A small team of undergraduate students from UC Merced is gaining major exposure in a global competition to design portions of what could be the next big innovation in transportation.
Elon Musk, the billionaire inventor and co-founder of PayPal and Tesla Motors, has envisioned a “hyperloop” in response to California’s plans for a high-speed rail system. As part of his SpaceX initiative to design, manufacture and launch advanced rockets and spacecraft, Musk started a competition to accelerate the development of the hyperloop.
The UC Merced Hypercats — four mechanical engineering students — was one of 1,200 entries from more than 160 universities and private companies, and the team’s design for an emergency-brake system was one of 300 selected from that original pool. The Hypercats’ design has now gotten the team to the third stage of competition.
“We considered some really crazy ideas,” team leader Benjamin H. Bocanegra said. “We thought of rockets, parachutes … but in the end, we came up with a system that uses ‘wings’ on the top of the pod and air flaps on the side to slow the pod to a safe speed for a set of wheels with brake calipers to safely stop the pod.”
The solar-powered hyperloop system would feature engineless pods traveling 760 mph using a near-vacuum inside pressurized smart tubes that sense speed and location. Musk believes the system could transport people much faster and more safely than a traditional rail system, and could cost less than the 10s of billions estimated for high-speed rail.
For example, passengers could travel the 400 miles from San Francisco to Los Angeles in about half an hour, on a trip that’s as comfortable as a plane flight, for about $20 each, one way.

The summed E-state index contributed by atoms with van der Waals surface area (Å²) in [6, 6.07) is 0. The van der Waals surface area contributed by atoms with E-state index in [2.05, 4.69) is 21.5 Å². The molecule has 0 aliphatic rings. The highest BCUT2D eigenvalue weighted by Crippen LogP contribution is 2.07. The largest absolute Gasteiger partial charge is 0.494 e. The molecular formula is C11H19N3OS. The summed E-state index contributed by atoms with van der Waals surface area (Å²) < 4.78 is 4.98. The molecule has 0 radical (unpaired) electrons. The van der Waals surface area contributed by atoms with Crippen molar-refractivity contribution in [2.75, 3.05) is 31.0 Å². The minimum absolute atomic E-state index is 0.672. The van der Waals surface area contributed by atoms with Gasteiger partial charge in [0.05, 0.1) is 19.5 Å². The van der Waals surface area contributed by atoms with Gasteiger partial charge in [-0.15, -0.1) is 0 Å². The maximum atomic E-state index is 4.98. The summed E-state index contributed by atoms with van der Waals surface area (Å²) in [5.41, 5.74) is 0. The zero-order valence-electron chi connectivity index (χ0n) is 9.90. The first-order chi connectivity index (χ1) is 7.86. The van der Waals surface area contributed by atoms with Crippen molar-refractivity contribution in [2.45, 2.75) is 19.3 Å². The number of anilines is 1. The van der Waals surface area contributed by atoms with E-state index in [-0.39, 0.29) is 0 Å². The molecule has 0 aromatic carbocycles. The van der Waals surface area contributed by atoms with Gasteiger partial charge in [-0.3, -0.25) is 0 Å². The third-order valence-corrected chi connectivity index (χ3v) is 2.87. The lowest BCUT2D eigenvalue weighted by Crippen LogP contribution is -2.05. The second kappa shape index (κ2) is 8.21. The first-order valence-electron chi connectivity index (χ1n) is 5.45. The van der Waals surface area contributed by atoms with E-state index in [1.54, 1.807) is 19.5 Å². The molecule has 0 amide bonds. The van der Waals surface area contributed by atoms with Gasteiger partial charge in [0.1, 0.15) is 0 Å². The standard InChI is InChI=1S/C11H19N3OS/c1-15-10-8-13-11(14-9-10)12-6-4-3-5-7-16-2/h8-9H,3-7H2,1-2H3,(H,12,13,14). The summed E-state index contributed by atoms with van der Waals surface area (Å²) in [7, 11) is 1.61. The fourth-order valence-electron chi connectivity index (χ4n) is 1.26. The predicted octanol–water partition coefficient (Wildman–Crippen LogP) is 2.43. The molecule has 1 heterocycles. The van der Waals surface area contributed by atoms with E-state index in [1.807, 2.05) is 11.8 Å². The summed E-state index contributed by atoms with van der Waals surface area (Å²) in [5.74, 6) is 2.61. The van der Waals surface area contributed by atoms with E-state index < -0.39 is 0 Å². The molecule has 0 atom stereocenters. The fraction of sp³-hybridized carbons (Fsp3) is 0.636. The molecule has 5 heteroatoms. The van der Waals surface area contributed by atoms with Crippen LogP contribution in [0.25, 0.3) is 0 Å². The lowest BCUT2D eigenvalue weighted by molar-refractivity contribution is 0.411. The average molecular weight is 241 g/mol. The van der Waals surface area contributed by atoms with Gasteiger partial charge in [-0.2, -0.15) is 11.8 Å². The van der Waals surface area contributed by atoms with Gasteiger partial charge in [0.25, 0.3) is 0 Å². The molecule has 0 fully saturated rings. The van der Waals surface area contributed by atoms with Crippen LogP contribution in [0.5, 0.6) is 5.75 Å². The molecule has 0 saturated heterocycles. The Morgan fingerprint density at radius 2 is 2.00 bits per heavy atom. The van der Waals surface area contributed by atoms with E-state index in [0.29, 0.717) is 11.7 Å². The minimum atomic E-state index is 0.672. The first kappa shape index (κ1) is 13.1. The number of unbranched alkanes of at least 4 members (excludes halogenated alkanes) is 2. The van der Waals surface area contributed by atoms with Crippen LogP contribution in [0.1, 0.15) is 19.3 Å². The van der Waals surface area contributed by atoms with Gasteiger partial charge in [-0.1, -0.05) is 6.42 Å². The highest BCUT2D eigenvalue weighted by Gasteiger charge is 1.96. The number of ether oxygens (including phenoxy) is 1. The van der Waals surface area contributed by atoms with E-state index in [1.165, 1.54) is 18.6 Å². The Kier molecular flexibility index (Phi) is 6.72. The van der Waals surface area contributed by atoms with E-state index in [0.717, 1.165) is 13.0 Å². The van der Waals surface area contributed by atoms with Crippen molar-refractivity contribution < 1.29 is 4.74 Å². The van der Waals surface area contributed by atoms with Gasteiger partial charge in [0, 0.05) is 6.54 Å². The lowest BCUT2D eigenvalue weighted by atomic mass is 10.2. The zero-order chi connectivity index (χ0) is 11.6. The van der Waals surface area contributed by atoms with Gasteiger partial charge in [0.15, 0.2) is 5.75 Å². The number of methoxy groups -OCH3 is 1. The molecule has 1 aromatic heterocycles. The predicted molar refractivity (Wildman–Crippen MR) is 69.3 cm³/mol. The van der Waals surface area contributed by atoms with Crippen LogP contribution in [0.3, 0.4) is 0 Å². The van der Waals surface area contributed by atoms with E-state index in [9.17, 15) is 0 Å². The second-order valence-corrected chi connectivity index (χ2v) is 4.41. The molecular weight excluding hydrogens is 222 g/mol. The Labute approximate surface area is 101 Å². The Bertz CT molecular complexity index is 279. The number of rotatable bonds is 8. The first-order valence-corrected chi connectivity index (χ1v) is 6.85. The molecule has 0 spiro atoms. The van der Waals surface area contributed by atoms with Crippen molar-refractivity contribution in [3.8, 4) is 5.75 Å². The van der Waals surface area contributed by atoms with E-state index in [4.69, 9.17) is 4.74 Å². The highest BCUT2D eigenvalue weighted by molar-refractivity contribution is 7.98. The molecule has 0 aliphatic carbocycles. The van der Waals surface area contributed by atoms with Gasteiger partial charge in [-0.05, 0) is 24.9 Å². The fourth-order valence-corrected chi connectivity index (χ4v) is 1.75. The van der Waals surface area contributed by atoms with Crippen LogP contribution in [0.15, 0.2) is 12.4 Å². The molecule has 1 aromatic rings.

Musk started the Hyperloop design competition to accelerate the development of a functional prototype and to encourage student innovation, and invited universities and private engineering companies from all over the world to submit proposals for passenger-transit pods or sub-systems to support the pods.
At the end of January, the UC Merced team travels to Texas A&M University for Design Weekend, where about 100 teams that have made it this far in the contest will present actual models of their designs.
Because the pods would be traveling so fast, “They would be slowed to a stop over about 14 seconds and 3 kilometers to avoid serious injury or death to passengers,” team member Isabella Domi said. “That meant we had to design a very different kind of system.”
The students plan to take 3-D-printed models of their system to Design Weekend, and will have cost analyses as well as computer simulations and calculations to support their proposal. If the team makes it to the next round, their system will be tested on a 1-mile track built by SpaceX in June 2016.
“To see our design come to life? That would be amazing,” team member Salvador Uvalle said.
But the students, including fellow teammate Huong Phan, feel honored to have made it this far, especially knowing their competition. Some universities have teams of 90 or more people, with faculty advisers who study hyperloop technology. Some even have financial sponsors.
“We’ve worked really hard to get this far, and I definitely think we have a chance to compete at this global scale,” Phan said.
Most members of the Hypercats have been or are part of the MESA Lab for mechatronics research, and Professor YangQuan Chen, who runs that lab, has been chosen as a judge for Design Weekend. The team, though, works with two of UC Merced’s leading-edge School of Engineering professors, Ashlie Martini and Venkattraman Ayyaswamy.
“I am extremely proud of the team’s success so far and am looking forward to working with them as they prepare for Design Weekend,” Martini said.
At the Texas event, each entry will be presented to a panel of SpaceX officials, Tesla Motors engineers and university professors. The event will also be an opportunity for the students to network with other researchers and representatives from the various companies, including SpaceX and Tesla Motors. Part of the submission process for the event includes a copy of each student’s resume.
“I’d love to work for SpaceX,” Domi said.
Bocanegra said this is his first experience leading a team that’s doing something of this magnitude, and getting a chance to move on in the competition would mean a lot to him.
“It’s pretty exciting just to be a part of something like this,” he said.